As small businesses start out, they often ask: when is it time to hire a human resource professional? Most of these conversations center around whether the company can afford to hire a HR consultant or employee.
The real question is: can you afford NOT to hire a human resource professional in today’s workplace environment?
In today’s work environment, liability is everywhere. You open your company up to significant risk from wrongful termination lawsuits, workplace discrimination claims, and harassment allegations without a qualified HR professional on your team.
But What About the Cost?
Hiring a human resource professional does not have to be expensive. Although the average salary of
The Business Case
Most entrepreneurs and business owners would agree that your employees are your greatest asset. How you manage your people processes can greatly affect your bottom line. The three most important questions you should be asking yourself related to your employees are:
- What kind of people do I need to manage and run my business in a way that aligns with my business goals? Without these employees, you will most likely struggle to achieve your business goals. Hiring the right talent is critical in delivering services and products for your company. Developing recruiting and sourcing strategies and training hiring managers on effective interviewing and selection techniques are two approaches that contribute to success. Failure to hire the right people at the right time will result in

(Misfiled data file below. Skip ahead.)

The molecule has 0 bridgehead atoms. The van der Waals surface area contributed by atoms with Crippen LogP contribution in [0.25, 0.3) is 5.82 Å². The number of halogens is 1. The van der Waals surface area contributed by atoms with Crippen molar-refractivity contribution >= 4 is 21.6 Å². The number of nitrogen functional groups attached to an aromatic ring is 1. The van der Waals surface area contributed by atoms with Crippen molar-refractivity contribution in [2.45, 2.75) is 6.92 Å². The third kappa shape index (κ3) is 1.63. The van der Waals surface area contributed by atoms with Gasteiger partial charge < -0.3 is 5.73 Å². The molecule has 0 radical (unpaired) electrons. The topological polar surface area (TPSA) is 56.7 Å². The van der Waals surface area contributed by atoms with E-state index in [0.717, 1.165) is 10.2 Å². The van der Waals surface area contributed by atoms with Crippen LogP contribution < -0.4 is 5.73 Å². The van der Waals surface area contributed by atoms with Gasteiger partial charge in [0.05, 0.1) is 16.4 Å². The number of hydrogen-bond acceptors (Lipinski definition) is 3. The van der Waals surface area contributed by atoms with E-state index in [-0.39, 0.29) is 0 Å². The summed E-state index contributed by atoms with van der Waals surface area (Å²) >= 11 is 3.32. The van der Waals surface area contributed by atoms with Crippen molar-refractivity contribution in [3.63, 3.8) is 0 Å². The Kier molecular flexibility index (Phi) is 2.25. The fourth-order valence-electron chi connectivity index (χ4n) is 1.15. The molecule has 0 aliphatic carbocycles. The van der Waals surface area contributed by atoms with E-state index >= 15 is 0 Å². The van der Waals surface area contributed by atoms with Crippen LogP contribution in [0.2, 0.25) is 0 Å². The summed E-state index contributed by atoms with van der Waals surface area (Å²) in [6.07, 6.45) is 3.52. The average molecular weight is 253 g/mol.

lossin quality, delivery of service or products, customers and revenue.
- What programs and initiatives should I implement that will attract top talent, achieve employee retention and develop my employees? Hiring is only half the battle in the war for talent. Engaging and training key employees is critical to retaining them. Developing and sustaining a company culture is equally important. Without strategies for addressing these areas, your company may experience high employee turnover or worse, retain bottom performers who won’t move on.